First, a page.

First of all, bravo! At last someone other than FinaMetrica has come out and condemned the use of poor risk profiling tools.
As Richard Bishop stated in his article of 25 January, in 2011 “the regulator concluded that 50 per cent of clients suffered misaligned risk profiles and strongly advised firms to understand the limitations of risk-profiling/asset allocation tools.
“Of 11 tools reviewed, the regulator found that nine had serious weaknesses and led to flawed outputs.”
What Richard did not say was that because the regulator refused to name the two profilers that passed muster, all 11 profilers in the market claimed they were one of the two.
Consequently no adviser was obliged to review past advice, few profilers amended their offerings and the merry charade of unsuitable offerings continued unabated.
We agree with Richard. A good financial plan should work towards making assets available to meet clients’ liabilities as they fall due. This has two behavioural parts.
How might the portfolio respond? And how might the client in turn respond when markets move?
When markets are booming does the client correspondingly increase spending? Or when they are in decline, can the client modify their spending?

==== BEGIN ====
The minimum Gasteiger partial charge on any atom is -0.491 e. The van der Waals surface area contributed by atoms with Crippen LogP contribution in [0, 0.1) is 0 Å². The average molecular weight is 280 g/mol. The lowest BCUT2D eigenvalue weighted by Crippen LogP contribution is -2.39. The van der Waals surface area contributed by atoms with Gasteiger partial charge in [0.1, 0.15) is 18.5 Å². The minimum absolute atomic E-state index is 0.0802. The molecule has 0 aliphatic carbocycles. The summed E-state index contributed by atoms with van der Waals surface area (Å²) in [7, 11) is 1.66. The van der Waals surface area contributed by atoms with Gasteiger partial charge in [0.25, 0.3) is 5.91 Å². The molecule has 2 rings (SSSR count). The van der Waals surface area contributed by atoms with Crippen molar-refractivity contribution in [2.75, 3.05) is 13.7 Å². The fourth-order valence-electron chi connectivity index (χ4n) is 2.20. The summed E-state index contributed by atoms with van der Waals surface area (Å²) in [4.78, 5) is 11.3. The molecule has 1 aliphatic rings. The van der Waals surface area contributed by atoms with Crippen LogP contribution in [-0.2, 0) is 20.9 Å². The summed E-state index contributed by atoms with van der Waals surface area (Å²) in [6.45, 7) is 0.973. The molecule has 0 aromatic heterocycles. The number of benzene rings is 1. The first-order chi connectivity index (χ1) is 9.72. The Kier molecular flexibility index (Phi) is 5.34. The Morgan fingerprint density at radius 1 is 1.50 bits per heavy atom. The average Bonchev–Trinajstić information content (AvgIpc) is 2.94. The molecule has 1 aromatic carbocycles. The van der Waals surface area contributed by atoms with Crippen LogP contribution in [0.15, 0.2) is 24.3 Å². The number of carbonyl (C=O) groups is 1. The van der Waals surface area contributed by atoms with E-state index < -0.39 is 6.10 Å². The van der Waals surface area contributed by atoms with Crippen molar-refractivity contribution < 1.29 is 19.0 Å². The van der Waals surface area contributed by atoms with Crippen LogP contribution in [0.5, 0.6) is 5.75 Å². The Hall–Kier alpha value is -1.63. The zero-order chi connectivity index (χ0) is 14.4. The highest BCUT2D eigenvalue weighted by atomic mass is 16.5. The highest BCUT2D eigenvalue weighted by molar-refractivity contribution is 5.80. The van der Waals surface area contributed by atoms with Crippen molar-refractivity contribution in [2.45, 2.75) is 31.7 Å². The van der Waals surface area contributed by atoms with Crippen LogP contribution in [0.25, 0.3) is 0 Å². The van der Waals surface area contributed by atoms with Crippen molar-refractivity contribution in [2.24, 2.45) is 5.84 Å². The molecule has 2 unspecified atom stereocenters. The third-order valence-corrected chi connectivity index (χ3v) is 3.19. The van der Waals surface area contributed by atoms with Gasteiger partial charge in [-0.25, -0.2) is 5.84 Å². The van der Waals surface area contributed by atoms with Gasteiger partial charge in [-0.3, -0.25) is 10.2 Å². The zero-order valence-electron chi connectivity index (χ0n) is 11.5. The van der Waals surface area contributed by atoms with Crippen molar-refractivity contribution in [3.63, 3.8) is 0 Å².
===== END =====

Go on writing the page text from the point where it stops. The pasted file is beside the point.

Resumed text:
Both parts can be managed through the development of a comprehensive investment policy statement based on ‘what if?’ cash-flow goals-based planning. But how many advisers do that?
A good risk profiler will provide a long enough back history to frame clients’ investment expectations. While the past is no precursor of the future we do know that the sun rose today, yesterday and the day before. There is a good chance it will rise again tomorrow.
As Richard points out ‘Inflationary, liquidity and the crucial macro-economic risks must be included in the risk assessment.’ As such, the scenario testing used by large enterprises should also be available to retail advisers and their clients.
Where I disagree with Richard — and this will come as a surprise to absolutely nobody — is his contention that all risk profilers are useless.
They are quite clearly not. Richard’s approach to evaluating an investor’s risk profile is paternalistic and relies on the obedience, or worse still, acquiescence of the client. This is dangerous and naive.
It leaves all the liability with the adviser. The ‘I know this stuff inside-out, so just do what I tell you to do’ approach can work for some.
But for many other advisers and clients, informed consent, with a clearly documented audit trail, is far more desirable. A good risk profiler allows an investor to get a better understanding of their own risk profile.
From that strong foundation, an adviser can have a meaningful conversation around the portfolio construction they know their client will be able to live with in good times and bad. While markets are rising, a patriarchal approach is fine.
However, when markets dive, I would argue that approach will lead to more difficult conversations, that will inevitably start with the accusation “You told me to do this…”